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In this week’s edition of The Logic Pros, we will be diving into some of the most tucked away and over-looked features packed inside the release of Logic Pro X 10.1. We saw a number of interesting new features get added including AirDrop/Air Mail, a host of new Drummers, and Retro Synth got a seriously powerful overhaul (something we will be looking at in the future). But there were also a few features that didn’t get much attention, whether it be Logic’s brand new MIDI performance creation tool, its simple embedded automation, smarter quantization, or its fully customizable plug-in menus:
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Enhanced MIDI Editing:
The Piano Roll MIDI editor was already one of my favorite parts of Logic, or at least where I spend most of my time, and now it has received a couple new features to make it even better in the form of the Brush Tool and Time Handles:
Bringing features some have considered missing from Logic for some time, especially considering similar options are available in its biggest competitors, the Brush Tool adds a whole new way for LPX users to work with MIDI notes. Found inside the Piano Roll’s Tools menu, the new editor allows us to create strings of MIDI notes with a simple click and drag. Once you click down, you can drag across the Piano Roll’s timeline to any pitch (even while Logic is in play) creating your melody, or back over them to adjust/change the notes. Clicking on already created MIDI notes with the Brush Tool brings up the Brush erase option with the same sort of swiping action, but to delete notes. Along the left panel of the piano roll you can change the length of the notes created with the Brush Tool using the Time Quantize pull down menu.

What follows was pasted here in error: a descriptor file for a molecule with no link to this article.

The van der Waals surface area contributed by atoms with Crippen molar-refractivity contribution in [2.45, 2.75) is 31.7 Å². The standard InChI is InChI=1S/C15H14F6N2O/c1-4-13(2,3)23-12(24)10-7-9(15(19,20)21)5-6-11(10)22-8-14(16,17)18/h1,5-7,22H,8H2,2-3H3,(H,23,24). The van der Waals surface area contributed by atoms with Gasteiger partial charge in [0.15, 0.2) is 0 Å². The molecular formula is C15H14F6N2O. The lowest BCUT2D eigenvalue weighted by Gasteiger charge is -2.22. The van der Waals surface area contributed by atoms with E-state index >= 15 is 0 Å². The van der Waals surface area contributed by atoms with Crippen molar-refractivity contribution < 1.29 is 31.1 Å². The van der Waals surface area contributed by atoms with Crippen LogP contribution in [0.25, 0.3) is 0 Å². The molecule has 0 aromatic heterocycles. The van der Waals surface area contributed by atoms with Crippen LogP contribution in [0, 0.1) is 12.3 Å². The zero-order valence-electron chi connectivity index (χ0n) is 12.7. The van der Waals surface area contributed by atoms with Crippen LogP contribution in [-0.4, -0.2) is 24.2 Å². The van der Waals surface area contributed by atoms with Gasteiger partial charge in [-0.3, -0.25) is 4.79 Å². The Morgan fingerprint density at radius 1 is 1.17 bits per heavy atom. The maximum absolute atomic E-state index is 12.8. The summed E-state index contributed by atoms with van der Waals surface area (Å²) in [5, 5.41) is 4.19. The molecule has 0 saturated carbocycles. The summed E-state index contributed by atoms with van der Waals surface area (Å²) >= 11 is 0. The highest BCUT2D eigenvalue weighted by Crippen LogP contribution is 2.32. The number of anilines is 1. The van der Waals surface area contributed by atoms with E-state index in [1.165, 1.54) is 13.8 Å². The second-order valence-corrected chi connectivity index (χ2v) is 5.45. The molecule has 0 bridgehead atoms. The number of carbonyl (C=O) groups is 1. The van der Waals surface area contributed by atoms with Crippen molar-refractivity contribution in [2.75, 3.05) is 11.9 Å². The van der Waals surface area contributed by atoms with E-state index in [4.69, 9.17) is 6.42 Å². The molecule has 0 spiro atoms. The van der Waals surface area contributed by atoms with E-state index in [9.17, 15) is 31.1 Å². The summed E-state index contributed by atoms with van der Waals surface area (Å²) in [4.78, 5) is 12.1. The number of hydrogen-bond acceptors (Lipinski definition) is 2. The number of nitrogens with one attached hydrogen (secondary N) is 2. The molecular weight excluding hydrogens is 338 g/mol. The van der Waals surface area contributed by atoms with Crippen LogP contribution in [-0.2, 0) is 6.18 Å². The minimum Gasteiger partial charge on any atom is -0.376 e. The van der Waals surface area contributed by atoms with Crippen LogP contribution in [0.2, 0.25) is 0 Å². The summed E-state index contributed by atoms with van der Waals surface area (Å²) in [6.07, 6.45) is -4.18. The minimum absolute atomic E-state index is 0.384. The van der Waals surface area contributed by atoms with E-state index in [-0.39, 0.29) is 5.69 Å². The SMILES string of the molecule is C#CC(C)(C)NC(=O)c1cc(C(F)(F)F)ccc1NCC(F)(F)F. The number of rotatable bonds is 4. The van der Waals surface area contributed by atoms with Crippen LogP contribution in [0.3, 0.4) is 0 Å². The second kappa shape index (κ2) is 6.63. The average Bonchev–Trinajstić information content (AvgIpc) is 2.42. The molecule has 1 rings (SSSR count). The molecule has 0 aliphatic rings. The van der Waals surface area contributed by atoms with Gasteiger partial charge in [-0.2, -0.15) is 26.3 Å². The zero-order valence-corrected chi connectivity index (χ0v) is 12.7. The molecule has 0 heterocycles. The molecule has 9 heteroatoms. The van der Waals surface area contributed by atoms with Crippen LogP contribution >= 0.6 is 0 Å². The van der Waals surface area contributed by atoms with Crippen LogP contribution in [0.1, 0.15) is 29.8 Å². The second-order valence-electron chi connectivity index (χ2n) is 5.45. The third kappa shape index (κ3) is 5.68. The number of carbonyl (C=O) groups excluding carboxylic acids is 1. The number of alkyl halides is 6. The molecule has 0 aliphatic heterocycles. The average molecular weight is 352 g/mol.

This can be a very effective way to quickly create drum machine-like parts that don’t require that human touch, or even for writing arpeggios/melodies. I really like to loop a bar or two in Logic, push play, and then start creating melodies with the Brush Tool by dragging right and left in a single click until I land on something desirable. This sort of live creation feature can be a nice alternative to traditional input on a MIDI keyboard, or the cumbersome (albeit precise) legacy Pencil Tool.
Time Handles are a very fast and efficient way to create speed-up or slow down sections of your MIDI regions. While it was certainly possible to do this previously using Logic’s MIDI Transform tools, Time Handles makes for a much more intuitive way of doing things. Once in the Piano Roll, you can enable (and disable) Time Handles in the Functions drop down menu along the top. Now you’ll notice you have a new selection tool. Select the part of your MIDI region you want to speed up or slow down with a typical click and drag, and then use the triangular shaped blue markers to compress or expand the selected region to the desired speed. This can obviously be a very handy way to create, half-time and double-time sections of your songs or beats, or even to create new and interesting drum fills.